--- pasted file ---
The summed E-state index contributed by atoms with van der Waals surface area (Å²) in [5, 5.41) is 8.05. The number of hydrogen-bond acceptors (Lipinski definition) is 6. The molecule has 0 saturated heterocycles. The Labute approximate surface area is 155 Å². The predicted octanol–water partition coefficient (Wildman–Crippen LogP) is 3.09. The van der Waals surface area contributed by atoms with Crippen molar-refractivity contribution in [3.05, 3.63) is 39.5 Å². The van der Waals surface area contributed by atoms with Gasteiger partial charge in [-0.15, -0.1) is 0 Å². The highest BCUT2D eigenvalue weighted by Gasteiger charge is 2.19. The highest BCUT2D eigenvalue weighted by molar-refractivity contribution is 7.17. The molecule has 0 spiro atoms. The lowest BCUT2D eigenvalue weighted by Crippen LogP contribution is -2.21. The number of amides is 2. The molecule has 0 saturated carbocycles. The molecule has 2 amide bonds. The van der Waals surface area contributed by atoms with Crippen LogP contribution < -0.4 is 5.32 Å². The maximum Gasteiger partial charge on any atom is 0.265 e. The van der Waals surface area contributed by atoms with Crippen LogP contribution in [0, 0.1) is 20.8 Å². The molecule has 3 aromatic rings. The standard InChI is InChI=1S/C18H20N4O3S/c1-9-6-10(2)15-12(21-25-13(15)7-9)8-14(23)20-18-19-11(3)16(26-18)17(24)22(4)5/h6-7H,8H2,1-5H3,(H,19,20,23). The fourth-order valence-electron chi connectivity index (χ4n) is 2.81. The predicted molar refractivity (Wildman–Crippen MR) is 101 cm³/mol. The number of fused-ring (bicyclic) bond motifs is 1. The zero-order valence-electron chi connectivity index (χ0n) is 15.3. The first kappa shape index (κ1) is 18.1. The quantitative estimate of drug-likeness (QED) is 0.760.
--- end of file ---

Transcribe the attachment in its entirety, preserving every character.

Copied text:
The summed E-state index contributed by atoms with van der Waals surface area (Å²) in [5, 5.41) is 8.05. The number of hydrogen-bond acceptors (Lipinski definition) is 6. The molecule has 0 saturated heterocycles. The Labute approximate surface area is 155 Å². The predicted octanol–water partition coefficient (Wildman–Crippen LogP) is 3.09. The van der Waals surface area contributed by atoms with Crippen molar-refractivity contribution in [3.05, 3.63) is 39.5 Å². The van der Waals surface area contributed by atoms with Gasteiger partial charge in [-0.15, -0.1) is 0 Å². The highest BCUT2D eigenvalue weighted by Gasteiger charge is 2.19. The highest BCUT2D eigenvalue weighted by molar-refractivity contribution is 7.17. The molecule has 0 spiro atoms. The lowest BCUT2D eigenvalue weighted by Crippen LogP contribution is -2.21. The number of amides is 2. The molecule has 0 saturated carbocycles. The molecule has 2 amide bonds. The van der Waals surface area contributed by atoms with Crippen LogP contribution < -0.4 is 5.32 Å². The maximum Gasteiger partial charge on any atom is 0.265 e. The van der Waals surface area contributed by atoms with Crippen LogP contribution in [0, 0.1) is 20.8 Å². The molecule has 3 aromatic rings. The standard InChI is InChI=1S/C18H20N4O3S/c1-9-6-10(2)15-12(21-25-13(15)7-9)8-14(23)20-18-19-11(3)16(26-18)17(24)22(4)5/h6-7H,8H2,1-5H3,(H,19,20,23). The fourth-order valence-electron chi connectivity index (χ4n) is 2.81. The predicted molar refractivity (Wildman–Crippen MR) is 101 cm³/mol. The number of fused-ring (bicyclic) bond motifs is 1. The zero-order valence-electron chi connectivity index (χ0n) is 15.3. The first kappa shape index (κ1) is 18.1. The quantitative estimate of drug-likeness (QED) is 0.760.